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Editor's Message


The atmosphere was electric last Thursday night at the swinging '60s Senior Center in Greenpoint. “Old ladies never die, they just play bingo”, read a sign at one end of the meeting room, while a large American flag hung from the other. In between, an overflow crowd of angry artists submitted 5 and ½ hours of testimony to the receptive ears of a State Assembly panel chaired by Vito Lopez. Dispossessed, but prepared to fight back, North Brooklyn artists facing eviction came from the hearing knowing that their voices were indeed heard.

Such a mobilization stems precisely from two sources: the rapacious actions of commercial landlords, and the counter- organizing of the Brooklyn LiveWork coalition. As amply reported at the hearing, countless owners of warehouse spaces eagerly rent to artists, knowing full well that their skills will improve the property. Once the building has been renovated, and a neighborhood consequently starts to become more desirable, the owner then smells paydirt. One need not be an Oliver Stone to smell collusion between the developers and various city and state agencies from here to Albany.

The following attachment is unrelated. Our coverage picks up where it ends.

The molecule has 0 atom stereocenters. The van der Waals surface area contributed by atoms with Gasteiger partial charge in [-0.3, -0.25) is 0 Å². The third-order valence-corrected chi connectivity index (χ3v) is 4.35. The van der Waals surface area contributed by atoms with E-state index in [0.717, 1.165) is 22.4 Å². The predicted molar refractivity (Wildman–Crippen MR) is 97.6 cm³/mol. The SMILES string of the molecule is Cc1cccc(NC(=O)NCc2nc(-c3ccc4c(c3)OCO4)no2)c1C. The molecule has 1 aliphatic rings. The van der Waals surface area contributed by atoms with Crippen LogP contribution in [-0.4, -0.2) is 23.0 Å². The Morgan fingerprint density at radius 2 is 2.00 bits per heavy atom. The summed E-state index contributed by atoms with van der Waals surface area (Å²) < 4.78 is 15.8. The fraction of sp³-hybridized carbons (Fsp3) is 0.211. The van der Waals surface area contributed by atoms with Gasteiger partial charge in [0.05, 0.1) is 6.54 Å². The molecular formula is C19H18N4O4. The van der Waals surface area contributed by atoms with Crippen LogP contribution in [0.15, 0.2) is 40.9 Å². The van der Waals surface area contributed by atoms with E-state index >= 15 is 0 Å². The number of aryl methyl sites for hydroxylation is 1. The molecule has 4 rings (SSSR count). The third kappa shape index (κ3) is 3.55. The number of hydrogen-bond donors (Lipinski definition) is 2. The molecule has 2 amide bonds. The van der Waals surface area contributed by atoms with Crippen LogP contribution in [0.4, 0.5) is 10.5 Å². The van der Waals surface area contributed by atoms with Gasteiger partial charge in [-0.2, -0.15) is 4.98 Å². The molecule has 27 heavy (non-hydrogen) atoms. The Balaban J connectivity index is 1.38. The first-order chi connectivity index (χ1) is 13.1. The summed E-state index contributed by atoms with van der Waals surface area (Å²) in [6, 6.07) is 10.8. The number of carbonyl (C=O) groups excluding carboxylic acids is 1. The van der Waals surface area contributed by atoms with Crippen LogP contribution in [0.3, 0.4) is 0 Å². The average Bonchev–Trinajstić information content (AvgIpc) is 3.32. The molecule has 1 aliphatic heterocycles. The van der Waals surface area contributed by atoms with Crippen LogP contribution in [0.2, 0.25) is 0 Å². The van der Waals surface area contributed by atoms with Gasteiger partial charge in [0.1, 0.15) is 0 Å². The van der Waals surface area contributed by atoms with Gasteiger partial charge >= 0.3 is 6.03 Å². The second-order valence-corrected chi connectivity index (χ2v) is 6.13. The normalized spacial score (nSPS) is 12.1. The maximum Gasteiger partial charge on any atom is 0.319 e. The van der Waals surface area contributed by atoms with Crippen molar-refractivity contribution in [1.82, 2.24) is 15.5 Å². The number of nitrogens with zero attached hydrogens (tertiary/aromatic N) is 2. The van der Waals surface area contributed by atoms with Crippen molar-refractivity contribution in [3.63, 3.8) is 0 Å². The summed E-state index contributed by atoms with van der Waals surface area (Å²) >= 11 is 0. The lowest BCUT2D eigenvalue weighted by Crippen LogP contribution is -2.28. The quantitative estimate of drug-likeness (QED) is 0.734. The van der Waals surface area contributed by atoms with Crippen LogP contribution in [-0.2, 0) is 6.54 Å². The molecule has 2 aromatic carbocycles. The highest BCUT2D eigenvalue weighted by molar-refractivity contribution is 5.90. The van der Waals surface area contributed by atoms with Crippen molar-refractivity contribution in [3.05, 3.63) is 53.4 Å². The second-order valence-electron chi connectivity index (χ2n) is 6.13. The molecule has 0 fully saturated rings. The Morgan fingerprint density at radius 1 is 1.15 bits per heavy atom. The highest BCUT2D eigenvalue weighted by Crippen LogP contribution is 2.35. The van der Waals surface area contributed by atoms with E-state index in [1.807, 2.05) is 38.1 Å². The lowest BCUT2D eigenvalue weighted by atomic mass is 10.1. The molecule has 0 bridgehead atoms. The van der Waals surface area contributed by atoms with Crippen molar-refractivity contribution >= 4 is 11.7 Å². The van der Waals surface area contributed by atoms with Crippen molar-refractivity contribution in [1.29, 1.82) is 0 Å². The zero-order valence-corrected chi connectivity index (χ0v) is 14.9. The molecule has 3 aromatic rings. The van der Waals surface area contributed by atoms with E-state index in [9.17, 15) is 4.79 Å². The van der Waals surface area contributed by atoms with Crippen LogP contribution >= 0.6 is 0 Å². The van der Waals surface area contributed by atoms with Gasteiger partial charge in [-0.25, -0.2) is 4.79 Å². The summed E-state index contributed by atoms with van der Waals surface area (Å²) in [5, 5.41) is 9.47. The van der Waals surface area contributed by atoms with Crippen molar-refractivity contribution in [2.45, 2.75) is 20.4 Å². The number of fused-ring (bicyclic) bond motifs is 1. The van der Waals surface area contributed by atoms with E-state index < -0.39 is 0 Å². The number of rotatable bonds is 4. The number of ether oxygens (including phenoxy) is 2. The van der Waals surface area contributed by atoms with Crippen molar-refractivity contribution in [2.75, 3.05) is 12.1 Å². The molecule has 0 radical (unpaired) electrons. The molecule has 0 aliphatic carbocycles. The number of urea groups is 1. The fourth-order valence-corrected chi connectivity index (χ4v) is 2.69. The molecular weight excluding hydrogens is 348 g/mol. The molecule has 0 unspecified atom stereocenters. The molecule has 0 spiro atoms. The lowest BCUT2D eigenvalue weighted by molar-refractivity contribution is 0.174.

The LiveWork coalition has grown like wildfire since the December evictions in DUMBO. It now represents over 60 buildings and more than 2000 tenants, the latter resolute in their determination to maintain the fruits of their toil. Many tenants who testified last week spoke passionately about the time and money they put into making their previously uninhabited buildings livable. And they detailed the changes they have helped make in their neighborhoods, from general cleaning up to improving community safety (without relying solely on the police). The LiveWork coalition is also well aware of the need for North Brooklyn artists to work directly with the existing local communities in the area, which are also suffering eviction, but fighting with less economic resources. Coming issues of The Rail will keep readers posted on LiveWork’s outreach efforts.

In the meantime, State Housing Committee Chair Lopez vows to submit loft law legislation covering Brooklyn to the Assembly. There he predicts passage, but making it through the Republican Senate and past the Governor is a “100-1 shot”, Lopez says. Nevertheless, he vows that we will win…provided we stay unified.” Such legislation is crucial to the survival of the arts in Brooklyn and across the city, meaning it’s a fight effecting more than just those facing immediate eviction. Even with the recent success in DUMBO, the fight has only just begun!

For now, I hope you enjoy the Rail’s travels across the bridges, tunnels, and various waterways that connect Brooklyn to the rest of the world…



Theodore Hamm


The Brooklyn Rail


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